In Vitro Cellular & Developmental Biology

, Volume 26, Issue 10, pp 978–982 | Cite as

Long ultradian rhythms in red blood cells and ghost suspensions: Possible involvement of cell membrane

  • L. Peleg
  • A. Dotan
  • P. Luzato
  • I. E. Ashkenazi
Regular Papers


Oscillations in glyceraldehyde-3-phosphate dehydrogenase (GAPD) and glucose-6-phosphate dehydrogenase (G6PD) activities were recorded in suspensions of intact human red blood cells (RBCs) exposed to various light regimens. The periods of these oscillations, defined as “long ultradian,” ranged between 13 and 18 h regardless of light regimen. The patterns of enzymatic activities were the same when assayed at each time point, in full hypotonic hemolysates, and membrane-free hemolysates. However, if hemolysates were prepared by sonication the activity pattern did not exhibit significant oscillations and the activity was higher than that recorded in hypotonic hemolysates. The observed rhythms may reflect a time-dependent attachment and detachment of enzyme molecules from cell membrane, suggesting that at the bound state the enzyme molecules are (temporarily) inactive. Oscillations with similar long ultradian periods were also observed in Ca++ concentration of suspended RBCs and in the binding of Ca++45 to human RBC ghosts. Treatment of the RBCs with A2C or Diamide before the preparation of the ghosts changed or distorted the rhythmic pattern of Ca++45 binding. These results point to the role of the membrane in processing the long ultradian oscillations. The relation between this type of oscillations to circadian rhythm is discussed.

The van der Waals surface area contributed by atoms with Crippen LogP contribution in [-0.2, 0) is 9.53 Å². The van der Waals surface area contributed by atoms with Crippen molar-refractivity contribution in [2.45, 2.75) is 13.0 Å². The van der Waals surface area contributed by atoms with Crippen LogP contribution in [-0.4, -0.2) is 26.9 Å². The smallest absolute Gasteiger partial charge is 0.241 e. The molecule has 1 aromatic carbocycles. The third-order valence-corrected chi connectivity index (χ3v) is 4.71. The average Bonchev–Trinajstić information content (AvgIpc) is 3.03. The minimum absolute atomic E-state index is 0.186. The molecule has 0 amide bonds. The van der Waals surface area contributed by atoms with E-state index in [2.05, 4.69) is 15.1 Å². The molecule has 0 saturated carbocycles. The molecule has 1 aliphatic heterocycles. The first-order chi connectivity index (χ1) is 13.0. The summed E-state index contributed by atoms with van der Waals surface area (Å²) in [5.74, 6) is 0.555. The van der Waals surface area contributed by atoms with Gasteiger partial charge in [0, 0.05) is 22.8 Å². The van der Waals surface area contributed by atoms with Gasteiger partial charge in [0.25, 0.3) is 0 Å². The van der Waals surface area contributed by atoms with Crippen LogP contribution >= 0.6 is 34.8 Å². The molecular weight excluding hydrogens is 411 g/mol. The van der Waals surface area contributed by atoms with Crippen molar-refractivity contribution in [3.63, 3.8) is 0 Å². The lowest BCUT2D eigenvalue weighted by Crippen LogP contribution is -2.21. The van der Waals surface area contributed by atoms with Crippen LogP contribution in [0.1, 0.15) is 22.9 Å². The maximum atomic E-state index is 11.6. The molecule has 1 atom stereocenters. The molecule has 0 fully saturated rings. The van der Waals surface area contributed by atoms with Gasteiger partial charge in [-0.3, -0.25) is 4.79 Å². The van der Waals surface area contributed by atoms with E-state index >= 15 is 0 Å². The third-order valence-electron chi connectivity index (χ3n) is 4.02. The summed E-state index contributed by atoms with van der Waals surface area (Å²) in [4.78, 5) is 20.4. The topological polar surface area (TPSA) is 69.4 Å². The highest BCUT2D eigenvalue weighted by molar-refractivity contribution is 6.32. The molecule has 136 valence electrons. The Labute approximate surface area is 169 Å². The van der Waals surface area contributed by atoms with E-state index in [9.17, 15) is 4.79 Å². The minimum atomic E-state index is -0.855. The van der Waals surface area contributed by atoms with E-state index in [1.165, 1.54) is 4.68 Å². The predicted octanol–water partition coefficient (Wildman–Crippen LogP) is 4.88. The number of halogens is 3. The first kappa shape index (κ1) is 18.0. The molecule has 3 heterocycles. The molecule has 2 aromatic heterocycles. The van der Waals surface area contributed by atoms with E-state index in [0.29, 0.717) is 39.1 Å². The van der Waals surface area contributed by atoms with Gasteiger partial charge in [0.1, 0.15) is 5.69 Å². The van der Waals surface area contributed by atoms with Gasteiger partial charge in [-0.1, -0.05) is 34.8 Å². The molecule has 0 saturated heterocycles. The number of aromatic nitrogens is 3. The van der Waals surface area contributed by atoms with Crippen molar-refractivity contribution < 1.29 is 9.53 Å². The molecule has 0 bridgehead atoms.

Key words

ultradian circadian rhythm red blood cells RBC ghosts enzymes cell suspension 


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Copyright information

© Tissue Culture Association 1990

Authors and Affiliations

  • L. Peleg
    • 1
  • A. Dotan
    • 1
  • P. Luzato
    • 1
  • I. E. Ashkenazi
    • 1
  1. 1.Unit of Chronobiology, Department of Human Genetics, Sackler School of MedicineTel Aviv UniversityTel AvivIsrael

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